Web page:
Skip to main content

Q and A with Q, et al re: Physics of Hollywood, Part 1

One of the unique benefits of holding the APS April Meeting in Anaheim, California, is that the city is just down the road from LA. A tertiary, confidential, semi-reliant “informant” specifically told me that he/she estimated that the likes of Tom Cruise, Samuel L. Jackson and Madonna had all expressed a grand desire to attend the conference, but unfortunately their schedules did not permit them to do so. However, despite their absences, the close proximity to Tinsletown did provide the impetus for a very clever set of sessions about the physics of Hollywood and an appearance by a few other celebrities.

Bill Prady, Executive Director and Co-Creator of the TV show, “The Big Bang Theory,” Bruce Miller, Executive Producer of the show “Eureka,” and John de Lancie, who played “Q” on “Star Trek: The Next Generation” participated in a plenary session entitled “The Physics of Hollywood”, which was emceed by Jennifer Ouellette, science writer and former executive director of the Science and Entertainment Exchange. The evening event (coupled with a shorter afternoon session) delved into how physics has impacted television. (That's me with de Lancie in the picture)

“The Big Bang Theory” centers around the lives of physicists. Prady, who has a background in computer science, described how he based some of his characters on people he knew, who recognized and celebrated their own “sense of odd”. But he didn’t make the characters into computer scientists because they would always be looking down at their computers and “that’s bad TV,” he said. He wanted people writing on blackboards, but he also wanted scientific accuracy, unlike other shows such as “Star Trek: The Next Generation” or “Futurama”, where entertainment in many ways trumps science. Whether his characters are bantering about physics, reading physics books, or standing in front of a poster from a physics conference, there is a sense of reality in what they are doing.

Prady stated that when he watched the show “Friends”, he disliked the fact that the character of Ross, a paleontologist, only spoke about his science at a 7th grade level. He aspired for something better for his show, he said, so he hired Dr. David Saltzberg, a physics professor at UCLA to serve as science consultant. Prady described how the show incorporates science in three ways: 1) He will leave sections of the script for dialogue about certain areas of physics, which is filled in by Saltzberg; 2) He and his writers come up with a scenario, for example, the characters travel to a cabin in a cold environment, and consult with Saltzberg about what the scientific reason would be for their adventure; 3) He and his writers think of something in physics or related to it and consult with Saltzberg to find out if they are correct.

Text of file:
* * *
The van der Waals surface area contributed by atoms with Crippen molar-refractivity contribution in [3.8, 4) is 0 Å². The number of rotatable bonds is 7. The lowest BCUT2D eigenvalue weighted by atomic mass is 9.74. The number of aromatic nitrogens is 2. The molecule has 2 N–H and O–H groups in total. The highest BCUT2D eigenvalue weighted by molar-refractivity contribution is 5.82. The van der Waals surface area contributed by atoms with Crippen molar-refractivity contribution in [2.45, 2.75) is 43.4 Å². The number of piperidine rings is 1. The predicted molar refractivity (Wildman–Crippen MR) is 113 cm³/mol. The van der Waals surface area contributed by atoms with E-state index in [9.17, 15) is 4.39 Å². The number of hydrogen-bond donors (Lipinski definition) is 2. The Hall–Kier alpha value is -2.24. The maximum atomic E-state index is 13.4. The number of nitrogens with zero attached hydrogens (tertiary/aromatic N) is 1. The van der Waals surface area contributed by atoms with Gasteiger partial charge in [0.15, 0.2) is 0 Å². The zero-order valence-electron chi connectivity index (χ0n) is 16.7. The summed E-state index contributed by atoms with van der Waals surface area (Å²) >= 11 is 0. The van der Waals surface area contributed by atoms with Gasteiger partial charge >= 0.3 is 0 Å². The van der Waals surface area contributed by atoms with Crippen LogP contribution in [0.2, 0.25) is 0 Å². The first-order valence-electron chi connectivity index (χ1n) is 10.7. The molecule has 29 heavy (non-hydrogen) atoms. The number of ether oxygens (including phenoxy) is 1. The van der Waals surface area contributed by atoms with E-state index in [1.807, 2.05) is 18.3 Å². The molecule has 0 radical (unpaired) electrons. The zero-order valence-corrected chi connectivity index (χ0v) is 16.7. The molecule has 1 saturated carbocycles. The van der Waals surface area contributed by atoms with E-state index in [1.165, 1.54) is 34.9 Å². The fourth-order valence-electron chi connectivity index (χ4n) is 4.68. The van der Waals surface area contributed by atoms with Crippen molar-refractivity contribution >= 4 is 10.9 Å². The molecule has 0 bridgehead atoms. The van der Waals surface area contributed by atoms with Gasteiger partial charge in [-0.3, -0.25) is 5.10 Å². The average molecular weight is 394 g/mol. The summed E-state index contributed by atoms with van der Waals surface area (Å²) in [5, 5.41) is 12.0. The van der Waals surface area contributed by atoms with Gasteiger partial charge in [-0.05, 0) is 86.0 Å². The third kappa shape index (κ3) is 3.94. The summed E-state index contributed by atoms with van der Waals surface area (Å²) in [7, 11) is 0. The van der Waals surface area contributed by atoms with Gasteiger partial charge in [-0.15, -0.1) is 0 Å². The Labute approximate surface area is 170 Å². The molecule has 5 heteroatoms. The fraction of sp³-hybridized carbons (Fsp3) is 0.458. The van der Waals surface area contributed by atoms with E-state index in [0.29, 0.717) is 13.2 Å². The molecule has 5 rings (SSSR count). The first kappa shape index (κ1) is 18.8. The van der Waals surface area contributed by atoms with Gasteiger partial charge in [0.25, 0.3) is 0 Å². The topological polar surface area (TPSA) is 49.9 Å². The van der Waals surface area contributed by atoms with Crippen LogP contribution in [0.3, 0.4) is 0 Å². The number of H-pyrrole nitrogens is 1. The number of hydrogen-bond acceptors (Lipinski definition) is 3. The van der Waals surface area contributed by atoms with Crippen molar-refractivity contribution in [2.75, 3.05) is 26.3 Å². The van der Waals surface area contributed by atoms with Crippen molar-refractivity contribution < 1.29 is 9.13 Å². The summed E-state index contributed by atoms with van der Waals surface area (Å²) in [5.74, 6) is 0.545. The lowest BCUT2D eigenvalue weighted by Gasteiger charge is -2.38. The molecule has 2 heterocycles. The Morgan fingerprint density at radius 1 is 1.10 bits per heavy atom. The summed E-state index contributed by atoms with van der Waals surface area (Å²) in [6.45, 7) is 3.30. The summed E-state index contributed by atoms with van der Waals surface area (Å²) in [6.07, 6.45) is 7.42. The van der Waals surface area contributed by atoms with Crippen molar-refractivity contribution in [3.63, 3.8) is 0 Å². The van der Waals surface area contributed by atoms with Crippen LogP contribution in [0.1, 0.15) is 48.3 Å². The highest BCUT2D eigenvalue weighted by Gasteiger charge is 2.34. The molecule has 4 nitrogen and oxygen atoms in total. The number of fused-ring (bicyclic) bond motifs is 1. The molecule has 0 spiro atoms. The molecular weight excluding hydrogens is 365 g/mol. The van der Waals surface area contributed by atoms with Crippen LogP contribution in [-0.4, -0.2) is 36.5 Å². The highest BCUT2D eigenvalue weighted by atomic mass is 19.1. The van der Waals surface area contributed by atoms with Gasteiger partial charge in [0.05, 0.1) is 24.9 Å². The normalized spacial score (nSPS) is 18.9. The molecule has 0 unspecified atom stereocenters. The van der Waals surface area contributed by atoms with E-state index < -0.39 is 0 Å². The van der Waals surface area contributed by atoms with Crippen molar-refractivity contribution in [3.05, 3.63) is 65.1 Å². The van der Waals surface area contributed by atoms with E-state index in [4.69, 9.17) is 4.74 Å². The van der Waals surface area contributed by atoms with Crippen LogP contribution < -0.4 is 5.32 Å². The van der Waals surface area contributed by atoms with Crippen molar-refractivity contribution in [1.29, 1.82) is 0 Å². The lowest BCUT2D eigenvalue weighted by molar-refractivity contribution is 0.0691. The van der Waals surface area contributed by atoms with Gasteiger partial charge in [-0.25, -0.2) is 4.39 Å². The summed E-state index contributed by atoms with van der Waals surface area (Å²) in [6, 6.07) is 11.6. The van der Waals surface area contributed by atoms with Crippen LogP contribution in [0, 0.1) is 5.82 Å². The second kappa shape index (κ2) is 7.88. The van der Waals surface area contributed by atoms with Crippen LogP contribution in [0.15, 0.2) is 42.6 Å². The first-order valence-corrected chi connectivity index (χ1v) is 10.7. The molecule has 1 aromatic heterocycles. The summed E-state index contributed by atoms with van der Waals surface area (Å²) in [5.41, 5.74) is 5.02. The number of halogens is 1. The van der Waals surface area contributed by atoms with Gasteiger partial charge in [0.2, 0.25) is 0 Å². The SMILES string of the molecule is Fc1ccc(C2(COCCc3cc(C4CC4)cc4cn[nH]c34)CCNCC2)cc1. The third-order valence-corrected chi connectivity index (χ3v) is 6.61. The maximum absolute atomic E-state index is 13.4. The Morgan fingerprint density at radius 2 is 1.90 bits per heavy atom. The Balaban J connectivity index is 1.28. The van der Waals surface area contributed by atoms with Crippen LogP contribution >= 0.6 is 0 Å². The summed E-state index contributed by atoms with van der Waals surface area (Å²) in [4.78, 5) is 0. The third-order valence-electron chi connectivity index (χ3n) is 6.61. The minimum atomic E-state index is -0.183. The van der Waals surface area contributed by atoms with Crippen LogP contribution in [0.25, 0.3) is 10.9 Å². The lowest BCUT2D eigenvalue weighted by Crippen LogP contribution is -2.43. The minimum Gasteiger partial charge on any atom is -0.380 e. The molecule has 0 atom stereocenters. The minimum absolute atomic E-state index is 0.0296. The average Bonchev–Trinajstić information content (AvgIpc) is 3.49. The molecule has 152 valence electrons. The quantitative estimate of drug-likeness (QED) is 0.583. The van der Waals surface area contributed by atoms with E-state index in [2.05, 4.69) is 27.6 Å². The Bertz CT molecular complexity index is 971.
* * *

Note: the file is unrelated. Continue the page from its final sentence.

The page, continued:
Prady and Miller are mainly writers, so it was also a treat to hear from de Lancie, who as an actor, has a unique perspective in weaving science into a narrative on TV. de Lancie, who revealed that he didn’t learn to read until he was 14 due to dyslexia, became entranced with science fiction when he read his first book, Jules Verne’s The Mysterious Island. He explained how as Q, he sought to embody the elements of science fiction and engage the audience with a bit of mischief, even when viewers didn’t know the full extent of his actions. For example, he described how in one scene with Captain Picard he put his hands in a puddle of goo and allowed it to drip down below the camera’s viewpoint. What the viewers didn’t know was that he was dripping the viscous liquid onto the head of a crew member.

Stay tuned for Part 2…


Popular Posts

How 4,000 Physicists Gave a Vegas Casino its Worst Week Ever

What happens when several thousand distinguished physicists, researchers, and students descend on the nation’s gambling capital for a conference? The answer is "a bad week for the casino"—but you'd never guess why.

Ask a Physicist: Phone Flash Sharpie Shock!

Lexie and Xavier, from Orlando, FL want to know: "What's going on in this video ? Our science teacher claims that the pain comes from a small electrical shock, but we believe that this is due to the absorption of light. Please help us resolve this dispute!"

The Science of Ice Cream: Part One

Even though it's been a warm couple of months already, it's officially summer. A delicious, science-filled way to beat the heat? Making homemade ice cream. (We've since updated this article to include the science behind vegan ice cream. To learn more about ice cream science, check out The Science of Ice Cream, Redux ) Image Credit: St0rmz via Flickr Over at Physics@Home there's an easy recipe for homemade ice cream. But what kind of milk should you use to make ice cream? And do you really need to chill the ice cream base before making it? Why do ice cream recipes always call for salt on ice?